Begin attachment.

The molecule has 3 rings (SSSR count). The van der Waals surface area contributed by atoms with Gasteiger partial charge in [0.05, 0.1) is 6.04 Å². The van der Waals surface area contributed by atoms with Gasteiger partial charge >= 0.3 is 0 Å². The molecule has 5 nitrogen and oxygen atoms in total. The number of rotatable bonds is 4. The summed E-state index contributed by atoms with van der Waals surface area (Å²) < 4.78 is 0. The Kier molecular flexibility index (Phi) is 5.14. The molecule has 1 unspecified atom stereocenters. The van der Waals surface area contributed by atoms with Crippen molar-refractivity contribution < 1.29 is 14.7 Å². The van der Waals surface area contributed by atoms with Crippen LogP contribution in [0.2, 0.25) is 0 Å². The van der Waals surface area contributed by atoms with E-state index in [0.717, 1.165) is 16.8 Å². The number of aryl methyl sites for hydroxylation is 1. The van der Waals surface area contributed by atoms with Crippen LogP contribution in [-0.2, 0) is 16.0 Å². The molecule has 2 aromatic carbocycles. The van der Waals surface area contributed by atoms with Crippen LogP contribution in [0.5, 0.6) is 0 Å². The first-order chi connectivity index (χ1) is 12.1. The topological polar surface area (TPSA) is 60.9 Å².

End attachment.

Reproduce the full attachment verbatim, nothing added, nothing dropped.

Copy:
The molecule has 3 rings (SSSR count). The van der Waals surface area contributed by atoms with Gasteiger partial charge in [0.05, 0.1) is 6.04 Å². The van der Waals surface area contributed by atoms with Gasteiger partial charge >= 0.3 is 0 Å². The molecule has 5 nitrogen and oxygen atoms in total. The number of rotatable bonds is 4. The summed E-state index contributed by atoms with van der Waals surface area (Å²) < 4.78 is 0. The Kier molecular flexibility index (Phi) is 5.14. The molecule has 1 unspecified atom stereocenters. The van der Waals surface area contributed by atoms with Crippen molar-refractivity contribution < 1.29 is 14.7 Å². The van der Waals surface area contributed by atoms with Crippen LogP contribution in [0.2, 0.25) is 0 Å². The van der Waals surface area contributed by atoms with E-state index in [0.717, 1.165) is 16.8 Å². The number of aryl methyl sites for hydroxylation is 1. The van der Waals surface area contributed by atoms with Crippen LogP contribution in [-0.2, 0) is 16.0 Å². The molecule has 2 aromatic carbocycles. The van der Waals surface area contributed by atoms with Crippen LogP contribution in [0.5, 0.6) is 0 Å². The first-order chi connectivity index (χ1) is 12.1. The topological polar surface area (TPSA) is 60.9 Å².